- Doug Padilla, Chicago White Sox beat reporter
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GLENDALE, Ariz. – Perhaps the race for the Chicago White Sox’s available starting catching spot isn’t so wide open after all, as manager Robin Ventura admitted Saturday that Tyler Flowers is the favorite to emerge with the job.
Cactus League games won’t begin until Friday and those contests could end up painting a different picture, but for now it’s Flowers’ job to lose, "more or less," according to Ventura.
“We know what we get with Tyler, and I like the way he calls games and the way he goes, so he’ll be the starting catcher on the first game, which would be Friday,” Ventura said.
Ventura would not commit to an Opening Day lineup on March 31 that includes Flowers, which means Josh Phegley still has a say in this battle. But if Flowers does win the job, it’s likely the White Sox would end up with Hector Gimenez as the backup while Phegley goes down to Triple-A Charlotte to get more playing time.
Last year the two battled to move atop the organization’s catcher depth chart, and neither took advantage of their opportunity.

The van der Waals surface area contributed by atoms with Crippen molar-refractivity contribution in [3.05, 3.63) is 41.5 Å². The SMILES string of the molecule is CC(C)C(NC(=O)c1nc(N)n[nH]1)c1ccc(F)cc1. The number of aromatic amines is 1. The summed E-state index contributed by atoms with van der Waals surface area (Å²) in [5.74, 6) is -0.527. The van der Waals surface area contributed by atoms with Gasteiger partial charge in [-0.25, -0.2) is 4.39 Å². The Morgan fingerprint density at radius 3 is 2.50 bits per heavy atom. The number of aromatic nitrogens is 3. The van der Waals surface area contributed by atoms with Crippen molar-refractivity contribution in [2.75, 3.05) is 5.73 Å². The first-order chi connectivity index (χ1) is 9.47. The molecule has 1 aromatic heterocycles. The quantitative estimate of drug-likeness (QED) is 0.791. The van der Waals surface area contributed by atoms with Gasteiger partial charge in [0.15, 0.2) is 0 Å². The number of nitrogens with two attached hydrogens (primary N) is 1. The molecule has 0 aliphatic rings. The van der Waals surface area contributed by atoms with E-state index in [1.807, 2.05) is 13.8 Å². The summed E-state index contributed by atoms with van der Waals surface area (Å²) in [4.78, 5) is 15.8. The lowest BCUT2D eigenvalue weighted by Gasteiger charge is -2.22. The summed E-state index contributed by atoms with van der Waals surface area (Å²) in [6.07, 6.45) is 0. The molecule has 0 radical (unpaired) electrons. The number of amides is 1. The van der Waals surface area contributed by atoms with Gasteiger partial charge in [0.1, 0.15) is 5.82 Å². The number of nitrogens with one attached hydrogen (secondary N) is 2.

Flowers got his first chance to start after A.J. Pierzynski departed and he struggled to a .195 batting average and a .355 slugging percentage in 84 games. Phegley took over as the starter for most of the second half, but in 65 games all he could manage was a .206 batting average and a .209 slugging percentage.
The struggles left the White Sox 29th in on-base percentage from their catchers at .238, while their OPS of .564 was better than only the Miami Marlins. The White Sox were also next to last in runs (47) and hits (108) from their catchers.
While Flowers’ work behind the plate sets him ahead of Phegley, there is also the fact that a shoulder injury that ultimately required surgery played a part in his offensive struggles.
Flowers, who has displayed an edgier personality this spring, was a bit brighter when told that Ventura has him ahead of the catching pack.
“Super, I guess that’s good,” he said. “I still have to get ready either way no matter what position I’m in, no matter where I’m at. I try to take advantage of every at-bat and every situation and improve and help the team in whatever fashion they want me to help.”
While it’s his work as a hitter that will get him the most recognition, Flowers takes pride in his work behind the plate.
“I think that’s a big part,” Flowers said. “I don’t think people want a guy who hits .330 and doesn’t catch worth a crap and doesn’t care. I think that’s important for this position specifically. All positions, that’s important too, but this one probably a little bit more than the others.”
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3hRandy Jennings, Special to ESPN.com